Fictional Futures In The Science Fiction Texts Immersion By Aliette De Bodard And Gattaca By Andrew Niccol

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Science fiction texts explore fictional worlds through speculative conventions and themes, allowing composers to highlight present or emerging issues. Gattaca (1997) directed by Andrew Niccol and Immersion (2012) by Aliette De Bodard are both science fiction texts that explore identity loss and alienation of individuals due to irresponsible technological growth. Through features and forms, the composers connect the audience with evocative ‘what ifs’ that engender different evaluations of issues in the presence of discrimination and cultural loss.

Science fiction texts such as Gattaca and Immersion examine a fictional future that conveys the fear of technology creating new fractures within society, alienating and imposing conformity upon individuals. Gattaca generates a society where most individuals are made genetically superior and discrimination is deeply ingrained for invalids like Vincent. In close-up frames of the opening scenes, the camera magnifies the minuscule fragments of DNA. These symbolic macro-shots suggest that Gattaca’s society places extreme importance on the smallest element of a human being rather than the individual’s qualities. The harsh diegetic sounds of Vincent scrubbing away his invalid identity shows that these actions are painful and unnatural yet necessary. This aspect of Vincent’s ‘inferior’ identity causes isolation as he grows up as demonstrated in the symbolic close-up shot of Vincent’s hand on the bars at the kindergarten as the woman closes the gate and opportunities on him. This scene captures Vincent’s exclusion from society, forming a continual pattern until Vincent is forced to assume another identity. In this way, Niccol utilizes Vincent’s character to demonstrate the alienation of individuals who fail to conform. Similarly, Immersion imagines a future where society creates pressure for individuals to change who they are. Initially, the use of second-person perspective creates a character who is only referred to as ‘you’, establishing a character who is seemingly estranged from herself. The text juxtaposes who Agnes’ avatar appears to be in ‘the stylish clothes of a well-traveled, well-connected woman’ to Agnes’ true self in ‘smaller, squatter and in every way diminished- a stranger’ to demonstrate how Agnes feels exiled by her own identity as a Rong. It shows how Agnes thinks she is only acceptable in her world if she becomes like a Galactic. Like Gattaca, Immersion conveys the alienation of individuals and the need to change or shed identity to belong. Hence, through character, both the fictional futures of Gattaca and Immersion warn the presence of technological consequences that will catalyze the alienation of individuals instead of bringing about human advancements.

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However, while both texts use speculative conventions and themes of identity loss to explore their fictional futures, the texts make different criticisms of the present. Gattaca argues that technology could be used to discriminate blindly, regardless of the individual. The discrimination Vincent faces parallels with society discriminating based on race during the segregation era. The irony is used in the scene where Vincent is unable to get a job and a person of color is in a position of power. This ironic subversion of the racial trope demonstrates how Gattaca’s society discriminates blindly despite Vincent’s qualities. The metaphor of sight and blindness is used in the scene where Vincent’s invalid face and genetic code appear on the screen. The high angle close-up shot of the director missing the detail and instead of pointing to the mission path shows how unaware the workers are of the deceit but also the qualities of the man right in front of them. Niccol uses this to comment on discrimination in the present where those in positions of power remain myopically tethered to stereotypes and expectations, failing to acknowledge individual merits. Conversely, the assumed identity in Immersion conveys ideas of cultural imperialism. Agnes’ compares her Rong appearance to that of a ‘jackfruit’, a South-East Asian fruit, which is visually displeasing but she says ‘you can be made perfect…someone pale skinned…and beautiful’. This shows how Agnes perceives being Galactic as the social norm for desirable beauty. The metaphor of the immerser, therefore, represents western cultural imperialism in the present where those of Asian descent often want to alter who they are to become more Caucasian. The purpose of the extended metaphorical conceit captures the demand for social homogeny, reflecting the anxieties felt by present racial minorities living in predominantly Caucasian societies. This metaphor emphasizes Bodard’s criticism of western imperialism, which has fuelled the desire for Asian individuals to homogenize to become more acceptable. Thus, Gattaca argues that senseless discrimination has created personal identity loss, which is applicable to both the present and speculative future, whereas Immersion criticizes the globalization of western culture, which has led to a loss of cultural identity.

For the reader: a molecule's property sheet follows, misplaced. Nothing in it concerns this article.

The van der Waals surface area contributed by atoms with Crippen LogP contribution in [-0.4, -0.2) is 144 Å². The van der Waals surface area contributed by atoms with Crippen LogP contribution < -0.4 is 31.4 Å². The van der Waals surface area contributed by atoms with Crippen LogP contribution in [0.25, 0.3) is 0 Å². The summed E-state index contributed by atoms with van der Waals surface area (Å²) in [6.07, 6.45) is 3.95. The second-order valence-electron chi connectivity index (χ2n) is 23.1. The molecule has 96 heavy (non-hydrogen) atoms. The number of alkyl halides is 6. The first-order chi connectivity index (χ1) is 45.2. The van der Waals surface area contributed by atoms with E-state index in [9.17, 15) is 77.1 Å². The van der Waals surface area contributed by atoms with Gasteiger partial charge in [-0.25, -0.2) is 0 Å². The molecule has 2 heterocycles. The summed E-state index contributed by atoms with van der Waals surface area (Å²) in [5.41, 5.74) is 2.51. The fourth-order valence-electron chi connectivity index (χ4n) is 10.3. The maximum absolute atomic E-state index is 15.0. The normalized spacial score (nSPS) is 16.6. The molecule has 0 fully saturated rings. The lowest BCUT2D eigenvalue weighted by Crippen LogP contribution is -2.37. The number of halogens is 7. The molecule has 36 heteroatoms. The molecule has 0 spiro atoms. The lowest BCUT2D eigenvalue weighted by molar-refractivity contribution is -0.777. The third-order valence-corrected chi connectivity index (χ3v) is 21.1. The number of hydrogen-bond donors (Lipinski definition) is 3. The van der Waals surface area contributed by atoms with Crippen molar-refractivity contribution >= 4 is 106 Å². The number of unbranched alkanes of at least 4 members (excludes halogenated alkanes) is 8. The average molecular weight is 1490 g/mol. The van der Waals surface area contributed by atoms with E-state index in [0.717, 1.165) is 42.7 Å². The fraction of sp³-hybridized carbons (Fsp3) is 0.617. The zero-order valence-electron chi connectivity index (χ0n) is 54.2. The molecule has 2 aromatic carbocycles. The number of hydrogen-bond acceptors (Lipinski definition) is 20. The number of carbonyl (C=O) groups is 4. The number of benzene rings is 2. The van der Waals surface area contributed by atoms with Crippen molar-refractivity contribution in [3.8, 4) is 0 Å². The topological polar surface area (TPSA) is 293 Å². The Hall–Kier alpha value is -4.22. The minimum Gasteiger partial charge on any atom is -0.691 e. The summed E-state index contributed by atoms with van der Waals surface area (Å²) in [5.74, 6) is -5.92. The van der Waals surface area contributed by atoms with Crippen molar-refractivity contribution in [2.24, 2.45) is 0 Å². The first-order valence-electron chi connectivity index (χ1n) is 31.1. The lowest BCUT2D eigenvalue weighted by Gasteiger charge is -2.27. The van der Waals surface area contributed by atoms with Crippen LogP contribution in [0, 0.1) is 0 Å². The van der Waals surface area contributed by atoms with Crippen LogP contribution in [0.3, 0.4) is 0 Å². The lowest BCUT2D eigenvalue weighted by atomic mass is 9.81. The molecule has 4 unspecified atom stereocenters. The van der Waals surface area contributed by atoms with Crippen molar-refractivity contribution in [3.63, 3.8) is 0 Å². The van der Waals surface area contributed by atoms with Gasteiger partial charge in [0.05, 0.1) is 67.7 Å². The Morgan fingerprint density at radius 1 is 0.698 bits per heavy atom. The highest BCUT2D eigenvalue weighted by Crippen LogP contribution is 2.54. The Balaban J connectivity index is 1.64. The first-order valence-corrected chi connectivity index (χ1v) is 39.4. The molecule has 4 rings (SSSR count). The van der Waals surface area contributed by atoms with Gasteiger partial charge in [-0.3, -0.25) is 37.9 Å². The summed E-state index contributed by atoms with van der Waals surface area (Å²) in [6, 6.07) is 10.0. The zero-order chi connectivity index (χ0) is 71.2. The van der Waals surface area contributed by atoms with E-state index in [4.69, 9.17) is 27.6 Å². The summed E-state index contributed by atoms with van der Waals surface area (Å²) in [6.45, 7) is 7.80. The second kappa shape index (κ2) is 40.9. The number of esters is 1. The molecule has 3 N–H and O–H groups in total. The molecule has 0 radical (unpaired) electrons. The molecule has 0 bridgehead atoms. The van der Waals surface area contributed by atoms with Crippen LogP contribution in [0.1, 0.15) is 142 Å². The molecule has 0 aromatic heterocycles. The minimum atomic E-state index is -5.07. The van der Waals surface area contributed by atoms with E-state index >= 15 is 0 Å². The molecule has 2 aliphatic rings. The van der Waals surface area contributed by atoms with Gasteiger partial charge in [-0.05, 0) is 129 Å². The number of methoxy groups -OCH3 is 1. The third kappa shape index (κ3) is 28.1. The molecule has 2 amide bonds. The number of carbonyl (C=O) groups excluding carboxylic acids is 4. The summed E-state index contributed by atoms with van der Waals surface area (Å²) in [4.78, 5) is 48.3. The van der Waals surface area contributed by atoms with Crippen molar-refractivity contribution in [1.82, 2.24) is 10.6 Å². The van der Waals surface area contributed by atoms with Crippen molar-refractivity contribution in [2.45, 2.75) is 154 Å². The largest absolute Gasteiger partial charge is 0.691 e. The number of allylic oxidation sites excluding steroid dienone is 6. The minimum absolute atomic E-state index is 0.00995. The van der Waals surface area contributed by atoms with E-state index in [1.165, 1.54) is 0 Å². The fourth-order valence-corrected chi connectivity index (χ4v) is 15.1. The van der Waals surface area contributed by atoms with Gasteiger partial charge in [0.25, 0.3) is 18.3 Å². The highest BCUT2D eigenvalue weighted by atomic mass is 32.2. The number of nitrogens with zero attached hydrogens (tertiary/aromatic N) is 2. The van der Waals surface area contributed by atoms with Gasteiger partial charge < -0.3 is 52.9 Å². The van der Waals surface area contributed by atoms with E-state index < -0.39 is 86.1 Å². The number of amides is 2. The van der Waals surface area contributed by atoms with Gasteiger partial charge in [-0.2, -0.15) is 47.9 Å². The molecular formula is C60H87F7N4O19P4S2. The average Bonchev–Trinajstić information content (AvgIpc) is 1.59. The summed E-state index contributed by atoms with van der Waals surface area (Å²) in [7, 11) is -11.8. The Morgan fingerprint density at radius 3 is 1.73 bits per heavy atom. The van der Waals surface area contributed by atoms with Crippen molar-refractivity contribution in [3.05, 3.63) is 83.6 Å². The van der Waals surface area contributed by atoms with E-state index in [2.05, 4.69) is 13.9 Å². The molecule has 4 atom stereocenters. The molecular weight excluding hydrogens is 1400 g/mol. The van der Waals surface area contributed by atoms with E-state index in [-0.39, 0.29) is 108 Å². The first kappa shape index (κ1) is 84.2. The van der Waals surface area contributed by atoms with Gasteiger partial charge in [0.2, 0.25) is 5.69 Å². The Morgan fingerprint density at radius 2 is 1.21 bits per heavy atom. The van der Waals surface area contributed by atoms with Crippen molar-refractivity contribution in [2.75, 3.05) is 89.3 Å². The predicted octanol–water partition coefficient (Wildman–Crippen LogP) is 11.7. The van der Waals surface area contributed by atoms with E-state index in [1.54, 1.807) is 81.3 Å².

Therefore, the science fiction texts Immersion and Gattaca explore fictional futures by utilizing themes and conventions to expose ongoing or emerging issues in the present. Through characters, both texts explore the exclusion and alienation of individuals as a result of technology, however, Gattaca and Immersion utilize this common notion to make different criticisms of the present. Whilst Gattaca comments on senseless discrimination that ignores the attributes of the individual, Immersion faults the spread of western culture, which has consumed local cultural space to maintain its’ dominance.


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